The stock market cycle – still in a bear market

In my book, The Great Recession, there is a chapter on stock market cycles.  I show that the movement in the value of stocks and shares is closely correlated with the movement in the profitability of capitalist production.

Indeed, there is a cyclical movement in stock market prices with an up phase (called the bull market) that lasts about 18 years and a down phase (called the bear market) which also lasts about 18 years.

This stock market cycle lags a similar movement in capitalist profitability by about two years.  Thus when the profitability of US capitalist production reached a cyclical low in 1980, the stock market followed in reaching a bear market low in 1982.  Similarly, when US profitability reached a high in 1997 and then started to fall, the stock market reached its peak in 2000, before crashing.

The lag can be explained by the fact that falling profitability does not immediately translate into falling profits or corporate earnings.  Profit margins may narrow but the absolute level of profits can go on rising as production accelerates to compensate for lower returns on each unit of investment or production.  That cannot go on indefinitely, of course.  Eventually the mass of profit will stop rising and even start  falling and then that will end the enthusiasm of investors, who will start selling stocks.

How can you tell if the stock market cycle is a bear or bull market and when it will turn? Obviously, it depends on knowing if the economy is in a up phase or down phase for profitability.  But there are two good measures of stock market prices that can reveal the stage in the cycle.  The first is called Tobin’s Q, named after the economist James Tobin.  This measures the market price value of all the stocks quoted any stock market against the replacement book value of the real assets owned by the companies with quoted stocks.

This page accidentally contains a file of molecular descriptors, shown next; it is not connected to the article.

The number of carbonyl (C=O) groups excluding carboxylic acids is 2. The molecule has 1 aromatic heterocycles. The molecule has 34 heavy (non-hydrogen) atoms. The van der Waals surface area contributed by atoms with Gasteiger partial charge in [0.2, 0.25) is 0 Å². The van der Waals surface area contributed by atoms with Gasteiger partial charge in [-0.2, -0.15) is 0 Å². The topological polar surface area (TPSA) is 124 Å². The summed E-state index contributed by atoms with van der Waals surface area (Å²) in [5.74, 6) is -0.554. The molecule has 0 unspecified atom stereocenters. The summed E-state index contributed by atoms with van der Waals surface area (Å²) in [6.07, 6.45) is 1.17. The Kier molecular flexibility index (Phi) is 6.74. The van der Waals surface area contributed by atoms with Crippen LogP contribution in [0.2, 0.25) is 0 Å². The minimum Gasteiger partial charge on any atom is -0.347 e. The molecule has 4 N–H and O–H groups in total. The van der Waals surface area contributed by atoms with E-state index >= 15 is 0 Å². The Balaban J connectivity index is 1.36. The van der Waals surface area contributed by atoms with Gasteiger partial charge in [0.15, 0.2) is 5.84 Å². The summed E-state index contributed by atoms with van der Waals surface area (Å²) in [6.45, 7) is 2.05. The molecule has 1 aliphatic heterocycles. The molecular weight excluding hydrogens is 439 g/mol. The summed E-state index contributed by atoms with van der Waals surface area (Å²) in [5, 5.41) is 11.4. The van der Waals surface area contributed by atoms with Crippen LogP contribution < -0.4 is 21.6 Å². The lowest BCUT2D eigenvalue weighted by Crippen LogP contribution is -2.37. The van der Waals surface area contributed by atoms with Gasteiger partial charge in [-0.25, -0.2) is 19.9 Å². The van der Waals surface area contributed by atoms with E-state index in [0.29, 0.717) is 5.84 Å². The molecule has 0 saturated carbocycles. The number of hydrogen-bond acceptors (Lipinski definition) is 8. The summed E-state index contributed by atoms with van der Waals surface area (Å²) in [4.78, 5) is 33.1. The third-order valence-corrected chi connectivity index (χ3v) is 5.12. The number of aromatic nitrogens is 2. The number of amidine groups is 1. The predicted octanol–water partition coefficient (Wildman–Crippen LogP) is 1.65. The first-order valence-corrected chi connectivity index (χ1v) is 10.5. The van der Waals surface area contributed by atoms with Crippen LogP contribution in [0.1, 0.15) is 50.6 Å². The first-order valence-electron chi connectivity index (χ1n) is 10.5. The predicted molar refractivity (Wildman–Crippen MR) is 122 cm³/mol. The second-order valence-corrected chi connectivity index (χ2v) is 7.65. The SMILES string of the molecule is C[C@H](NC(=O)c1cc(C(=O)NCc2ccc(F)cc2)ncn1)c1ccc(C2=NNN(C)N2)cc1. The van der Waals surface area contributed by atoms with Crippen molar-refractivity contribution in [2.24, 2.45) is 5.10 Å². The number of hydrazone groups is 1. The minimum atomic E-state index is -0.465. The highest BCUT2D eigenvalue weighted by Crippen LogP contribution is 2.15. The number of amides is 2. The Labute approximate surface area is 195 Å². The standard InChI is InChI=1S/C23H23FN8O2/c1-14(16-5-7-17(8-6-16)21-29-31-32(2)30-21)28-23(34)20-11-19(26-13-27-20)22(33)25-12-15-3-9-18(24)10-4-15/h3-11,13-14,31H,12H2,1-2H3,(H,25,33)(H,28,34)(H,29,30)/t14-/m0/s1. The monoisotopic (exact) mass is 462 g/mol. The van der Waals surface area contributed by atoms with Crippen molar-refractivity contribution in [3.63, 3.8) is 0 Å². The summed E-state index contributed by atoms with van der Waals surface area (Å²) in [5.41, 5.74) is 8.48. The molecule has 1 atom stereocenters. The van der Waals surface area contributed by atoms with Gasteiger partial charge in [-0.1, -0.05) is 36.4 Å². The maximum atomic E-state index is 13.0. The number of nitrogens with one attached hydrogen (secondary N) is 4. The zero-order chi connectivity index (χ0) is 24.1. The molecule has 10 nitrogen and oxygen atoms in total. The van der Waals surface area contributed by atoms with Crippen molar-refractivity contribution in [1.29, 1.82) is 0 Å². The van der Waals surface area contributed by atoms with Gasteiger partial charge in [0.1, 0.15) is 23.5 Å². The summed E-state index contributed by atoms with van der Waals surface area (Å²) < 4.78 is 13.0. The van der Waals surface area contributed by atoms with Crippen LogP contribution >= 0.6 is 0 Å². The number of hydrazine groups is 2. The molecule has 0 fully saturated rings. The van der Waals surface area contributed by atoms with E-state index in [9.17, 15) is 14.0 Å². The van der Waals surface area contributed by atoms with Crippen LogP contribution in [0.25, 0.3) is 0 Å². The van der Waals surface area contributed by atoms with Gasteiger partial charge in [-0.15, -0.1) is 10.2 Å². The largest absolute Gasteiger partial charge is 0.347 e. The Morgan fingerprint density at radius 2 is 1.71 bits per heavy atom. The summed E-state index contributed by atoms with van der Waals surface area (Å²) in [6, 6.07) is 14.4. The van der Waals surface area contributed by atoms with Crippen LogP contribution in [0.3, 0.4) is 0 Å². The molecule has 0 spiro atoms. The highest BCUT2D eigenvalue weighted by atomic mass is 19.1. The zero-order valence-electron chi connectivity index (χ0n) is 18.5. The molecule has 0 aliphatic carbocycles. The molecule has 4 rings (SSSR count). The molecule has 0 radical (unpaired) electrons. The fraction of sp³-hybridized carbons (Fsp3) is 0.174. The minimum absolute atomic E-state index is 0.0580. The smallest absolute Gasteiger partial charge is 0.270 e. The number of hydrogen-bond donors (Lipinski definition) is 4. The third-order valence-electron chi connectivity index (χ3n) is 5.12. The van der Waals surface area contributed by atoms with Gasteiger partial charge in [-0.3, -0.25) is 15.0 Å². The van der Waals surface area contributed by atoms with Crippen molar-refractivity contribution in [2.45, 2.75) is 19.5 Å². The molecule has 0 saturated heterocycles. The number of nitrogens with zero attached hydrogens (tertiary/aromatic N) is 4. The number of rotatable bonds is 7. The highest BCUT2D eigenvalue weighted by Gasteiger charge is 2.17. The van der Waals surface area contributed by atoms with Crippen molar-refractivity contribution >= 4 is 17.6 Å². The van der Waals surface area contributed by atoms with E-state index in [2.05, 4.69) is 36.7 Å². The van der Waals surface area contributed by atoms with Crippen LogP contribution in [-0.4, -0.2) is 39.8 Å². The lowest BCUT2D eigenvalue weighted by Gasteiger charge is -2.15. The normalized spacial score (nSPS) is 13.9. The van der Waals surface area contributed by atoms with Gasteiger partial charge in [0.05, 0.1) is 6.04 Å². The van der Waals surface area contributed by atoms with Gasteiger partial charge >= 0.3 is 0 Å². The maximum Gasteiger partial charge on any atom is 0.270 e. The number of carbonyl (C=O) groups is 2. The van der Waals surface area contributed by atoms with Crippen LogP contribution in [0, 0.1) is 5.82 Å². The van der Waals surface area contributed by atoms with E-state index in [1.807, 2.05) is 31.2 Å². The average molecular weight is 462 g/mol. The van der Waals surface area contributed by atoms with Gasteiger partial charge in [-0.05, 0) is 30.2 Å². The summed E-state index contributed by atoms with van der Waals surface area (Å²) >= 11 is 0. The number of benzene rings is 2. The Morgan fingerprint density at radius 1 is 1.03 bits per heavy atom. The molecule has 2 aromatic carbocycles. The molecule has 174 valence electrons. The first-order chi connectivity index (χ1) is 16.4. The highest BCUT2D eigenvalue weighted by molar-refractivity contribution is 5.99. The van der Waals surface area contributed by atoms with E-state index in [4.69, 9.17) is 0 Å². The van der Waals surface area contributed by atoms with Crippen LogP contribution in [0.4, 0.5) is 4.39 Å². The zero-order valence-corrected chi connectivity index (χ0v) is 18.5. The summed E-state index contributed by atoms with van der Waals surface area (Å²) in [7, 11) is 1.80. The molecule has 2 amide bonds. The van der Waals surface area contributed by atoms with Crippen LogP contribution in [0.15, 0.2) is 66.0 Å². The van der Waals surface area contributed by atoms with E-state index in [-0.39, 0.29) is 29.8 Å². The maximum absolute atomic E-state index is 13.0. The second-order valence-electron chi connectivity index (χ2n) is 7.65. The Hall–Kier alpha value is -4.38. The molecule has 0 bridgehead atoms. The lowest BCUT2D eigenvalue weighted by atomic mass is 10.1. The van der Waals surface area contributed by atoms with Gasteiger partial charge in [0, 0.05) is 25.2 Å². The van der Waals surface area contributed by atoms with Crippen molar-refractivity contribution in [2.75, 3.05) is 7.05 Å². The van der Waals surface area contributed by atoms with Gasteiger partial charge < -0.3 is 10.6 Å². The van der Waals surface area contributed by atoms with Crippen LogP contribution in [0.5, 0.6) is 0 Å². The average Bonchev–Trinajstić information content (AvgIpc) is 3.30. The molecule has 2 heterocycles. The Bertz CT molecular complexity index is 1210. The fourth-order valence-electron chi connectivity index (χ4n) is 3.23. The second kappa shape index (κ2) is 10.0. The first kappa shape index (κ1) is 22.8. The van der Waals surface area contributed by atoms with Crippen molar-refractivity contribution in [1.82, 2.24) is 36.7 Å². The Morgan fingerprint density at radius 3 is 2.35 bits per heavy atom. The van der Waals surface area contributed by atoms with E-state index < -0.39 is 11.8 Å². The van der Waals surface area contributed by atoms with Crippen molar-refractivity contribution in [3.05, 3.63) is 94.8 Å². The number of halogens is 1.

The market price ought to be in line with the real value of assets that companies have.  A bull market in stocks will drive the market value of stocks above the book value of company assets and a bear market will do the opposite.    In the anarchic world of capitalism, the Q ratio can reach extremes and that is a guide to the moment of turning.

More on Tobin’s Q on another occasion.  But the other measure is to look at the value of the stock market against the total earnings or profits achieved by the companies quoted in the market.   This is called the price to earnings ratio (P/E).    A bull market would be when price rises outstrip earnings growth and the P/E rises and vice versa for the bear market.  Again, when the ratio reaches an extreme high or low, we can expect a turn in the stock market.

But what is the extreme point?  The American economist Robert Shiller has developed a P/E measure of the stock market that measures the market value price of the US stock market  divided by earnings after inflation and then smoothed or averaged out over ten years.  The result provides a very clear guide to whether the stock market is in a bull or bear phase.

http://www.econ.yale.edu/~shiller/data.htm

Shiller’s graphic clearly shows that the stock market has a cycle that closely matches the one of profitability that I have identified in my book.   US profitability peaked in 1997 and fell back until 2001.  Despite a rally in profitability from 2001 to 2005, the rate of profit remained below that of 1997.  After 2005, profitability began to fall again, culminating in the Great Recession of 2008-9.

The US stock market value peaked in 2000 (Shiller shows with a P/E ratio of 43) and fell back to low of 21 in 2003, then rallied to a high of 27 in 2007 before slumping again to 13 in 2009.  It has now rallied back to 21, just as profitability has also recovered somewhat in the last six months.

But the bear market phase can be expected to last for up to 18 years, which suggests that the stock market has another leg down to suffer.  The P/E low of the past bear market of 1964-82 was under 7 before the stock market turned into a bull market that lasted until 2000 (with some small intervals of pause).  This suggests that, even if the current stock market rally continues for a few more years, it will turn down again, eventually to reach a new bottom in about 2018.

That will lag a similar new downturn in profitability that will probably commence about 2012-3 to reach a bottom around 2014-16.  So we are still in a bear market.

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